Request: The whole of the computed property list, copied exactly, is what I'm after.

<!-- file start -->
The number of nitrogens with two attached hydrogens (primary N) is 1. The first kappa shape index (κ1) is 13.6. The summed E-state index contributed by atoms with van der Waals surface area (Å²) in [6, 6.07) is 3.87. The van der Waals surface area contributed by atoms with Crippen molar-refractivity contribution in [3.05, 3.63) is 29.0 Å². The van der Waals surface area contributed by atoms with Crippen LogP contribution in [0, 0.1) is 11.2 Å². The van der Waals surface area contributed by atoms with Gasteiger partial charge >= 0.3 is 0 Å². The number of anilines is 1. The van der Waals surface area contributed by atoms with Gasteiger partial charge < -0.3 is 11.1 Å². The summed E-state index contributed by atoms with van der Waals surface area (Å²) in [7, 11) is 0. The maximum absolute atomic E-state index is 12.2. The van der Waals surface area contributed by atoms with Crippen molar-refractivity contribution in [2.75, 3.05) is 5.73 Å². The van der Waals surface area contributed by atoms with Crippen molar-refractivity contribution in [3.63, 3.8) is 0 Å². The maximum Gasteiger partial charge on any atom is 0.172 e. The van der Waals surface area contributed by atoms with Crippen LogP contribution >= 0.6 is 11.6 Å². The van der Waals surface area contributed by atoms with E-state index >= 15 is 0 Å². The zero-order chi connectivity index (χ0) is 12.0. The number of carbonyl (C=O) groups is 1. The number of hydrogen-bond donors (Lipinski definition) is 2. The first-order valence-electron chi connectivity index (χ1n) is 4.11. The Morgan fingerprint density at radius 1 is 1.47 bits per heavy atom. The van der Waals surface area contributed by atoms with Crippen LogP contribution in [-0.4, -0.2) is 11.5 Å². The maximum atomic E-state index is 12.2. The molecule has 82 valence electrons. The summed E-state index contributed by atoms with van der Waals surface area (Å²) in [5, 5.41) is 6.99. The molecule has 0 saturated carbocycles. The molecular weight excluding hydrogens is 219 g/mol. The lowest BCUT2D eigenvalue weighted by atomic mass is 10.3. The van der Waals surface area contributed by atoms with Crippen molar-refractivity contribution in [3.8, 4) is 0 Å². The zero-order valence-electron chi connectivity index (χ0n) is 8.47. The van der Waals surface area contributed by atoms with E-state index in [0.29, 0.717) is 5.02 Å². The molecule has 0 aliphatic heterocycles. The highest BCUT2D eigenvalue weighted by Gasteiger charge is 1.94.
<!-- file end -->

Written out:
The number of nitrogens with two attached hydrogens (primary N) is 1. The first kappa shape index (κ1) is 13.6. The summed E-state index contributed by atoms with van der Waals surface area (Å²) in [6, 6.07) is 3.87. The van der Waals surface area contributed by atoms with Crippen molar-refractivity contribution in [3.05, 3.63) is 29.0 Å². The van der Waals surface area contributed by atoms with Crippen LogP contribution in [0, 0.1) is 11.2 Å². The van der Waals surface area contributed by atoms with Gasteiger partial charge >= 0.3 is 0 Å². The number of anilines is 1. The van der Waals surface area contributed by atoms with Gasteiger partial charge < -0.3 is 11.1 Å². The summed E-state index contributed by atoms with van der Waals surface area (Å²) in [7, 11) is 0. The maximum absolute atomic E-state index is 12.2. The van der Waals surface area contributed by atoms with Crippen molar-refractivity contribution in [2.75, 3.05) is 5.73 Å². The van der Waals surface area contributed by atoms with Crippen molar-refractivity contribution in [3.63, 3.8) is 0 Å². The maximum Gasteiger partial charge on any atom is 0.172 e. The van der Waals surface area contributed by atoms with Crippen LogP contribution >= 0.6 is 11.6 Å². The van der Waals surface area contributed by atoms with E-state index >= 15 is 0 Å². The zero-order chi connectivity index (χ0) is 12.0. The number of carbonyl (C=O) groups is 1. The number of hydrogen-bond donors (Lipinski definition) is 2. The first-order valence-electron chi connectivity index (χ1n) is 4.11. The Morgan fingerprint density at radius 1 is 1.47 bits per heavy atom. The van der Waals surface area contributed by atoms with Crippen LogP contribution in [-0.4, -0.2) is 11.5 Å². The maximum atomic E-state index is 12.2. The molecule has 82 valence electrons. The summed E-state index contributed by atoms with van der Waals surface area (Å²) in [5, 5.41) is 6.99. The molecule has 0 saturated carbocycles. The molecular weight excluding hydrogens is 219 g/mol. The lowest BCUT2D eigenvalue weighted by atomic mass is 10.3. The van der Waals surface area contributed by atoms with Crippen molar-refractivity contribution in [3.8, 4) is 0 Å². The zero-order valence-electron chi connectivity index (χ0n) is 8.47. The van der Waals surface area contributed by atoms with E-state index in [0.29, 0.717) is 5.02 Å². The molecule has 0 aliphatic heterocycles. The highest BCUT2D eigenvalue weighted by Gasteiger charge is 1.94.